Republicans Block Effort to Save the Great Lakes from Invasive Asian Carp
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Republicans Block Effort to Save the Great Lakes from Invasive Asian Carp

$800 Million Plan Includes an Electronic Barrier Just 50 Miles from Lake Michigan

Sarah Okeson

Republicans sat on a report for months about how to block Asian carp from our nation’s Great Lakes, but now environmentalists are hoping Congress approves money this year to fund preliminary work for a $778 million plan to stop the fish at a dam near Joliet, Ill.

Todd Semonite, commanding general of the U.S. Army Corps of Engineers, is recommending the plan which includes building a channel with additional electric barriers, flushing lock systems and using underwater speakers to bombard the fish with noise.

“With the Asian Carp on the doorstep of our region’s most vital natural resource, we have a small window of time to stop this invasive species before it inflicts irreparable damage on our Great Lakes and our $7 billion fishing industry and equally important tourism industry,” said Rep. Marcy Kaptur (D-Ohio) who chairs the Appropriations Subcommittee on Energy and Water Development.

An appropriations bill approved by the House in June, H.R.2740, contains a $10 million increase in the corps investigations account that could be used to fund preliminary work on the proposal. The bill passed 226 to 203 with all the Republicans and seven Democrats voting against it.

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The American Waterways Operators, which represents the barge industry, gave $108,500 in campaign contributions to the representatives who voted against the appropriations bill. The Senate, where the barge industry’s PAC has donated $50,500, will now consider the bill.

Semonite, the corps commander general, is not recommending detaching Lake Michigan from waterways that flow from the Illinois River which researchers say has the highest concentration of silver carp on the planet. Five states – Michigan, Wisconsin, Minnesota, Ohio and Pennsylvania – unsuccessfully sued the corps to try to get it to close off a canal that acts like a superhighway for invasive species.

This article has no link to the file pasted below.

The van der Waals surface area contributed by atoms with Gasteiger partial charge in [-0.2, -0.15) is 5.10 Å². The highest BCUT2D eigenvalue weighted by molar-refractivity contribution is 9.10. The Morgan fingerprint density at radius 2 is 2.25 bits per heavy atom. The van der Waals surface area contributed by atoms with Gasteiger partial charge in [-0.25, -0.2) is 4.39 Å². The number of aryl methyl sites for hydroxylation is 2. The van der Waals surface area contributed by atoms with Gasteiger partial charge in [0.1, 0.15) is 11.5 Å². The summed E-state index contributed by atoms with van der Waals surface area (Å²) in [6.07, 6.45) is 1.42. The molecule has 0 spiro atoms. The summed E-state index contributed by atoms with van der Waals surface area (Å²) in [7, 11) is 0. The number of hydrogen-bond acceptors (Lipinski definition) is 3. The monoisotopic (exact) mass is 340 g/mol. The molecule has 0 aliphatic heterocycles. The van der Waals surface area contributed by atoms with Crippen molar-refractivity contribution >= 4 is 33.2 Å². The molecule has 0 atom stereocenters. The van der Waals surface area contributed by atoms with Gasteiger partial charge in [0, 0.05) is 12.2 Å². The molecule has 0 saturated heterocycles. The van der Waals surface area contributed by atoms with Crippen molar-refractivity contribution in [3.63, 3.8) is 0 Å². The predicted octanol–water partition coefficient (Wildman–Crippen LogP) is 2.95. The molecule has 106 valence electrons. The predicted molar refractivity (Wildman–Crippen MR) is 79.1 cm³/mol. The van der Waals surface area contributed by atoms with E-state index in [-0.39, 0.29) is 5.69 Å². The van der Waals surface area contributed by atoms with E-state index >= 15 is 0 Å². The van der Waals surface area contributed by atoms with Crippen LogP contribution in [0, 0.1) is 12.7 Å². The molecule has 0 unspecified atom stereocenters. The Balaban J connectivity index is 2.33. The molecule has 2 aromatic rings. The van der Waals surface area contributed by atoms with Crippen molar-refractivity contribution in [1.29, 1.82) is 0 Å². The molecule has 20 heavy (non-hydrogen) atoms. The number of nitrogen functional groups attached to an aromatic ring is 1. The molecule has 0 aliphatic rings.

The Brandon Road Locks and Dam, near Joliet, Ill. (U.S. Army Corps of Engineers)

More than a century ago, Chicago rerouted its sewage through the Chicago Sanitary and Ship Canal so the city wouldn’t dump it into Lake Michigan, opening a conduit between the Great Lakes and the Mississippi River basin.

Asian carp can grow up to 4 feet long and 100 pounds and eat the food native fish depend on. The fish were brought to the United States to control algae in catfish ponds and waste-treatment plants in Arkansas and Mississippi. They escaped into rivers after flooding or were released and made their way up the Mississippi River.

Release of the corps report was blocked for months in 2017 by Republicans and the Trump administration and released only after the U.S. Senate Appropriations Committee approved a bill to force its release. The original cost of the plan to block Asian carp from reaching Lake Michigan was $275 million but now is projected to reach as much as $832 million.

The leading edge of adult bighead and silver carp is about four miles from the Brandon Road Lock and Dam on the Des Plaines River near Joliet. Traces of DNA from Asian carp have been found in Chicago’s Lake Calumet, just 7 miles from Lake Michigan. Another type of Asian carp, grass carp, has been found in the lower four Great Lakes, and evidence suggests it is spawning in Lake Erie.

Featured image: Silver carp jumping in the Fox River in northern Illinois. (Ryan Hagerty/USFW)

August 6, 2019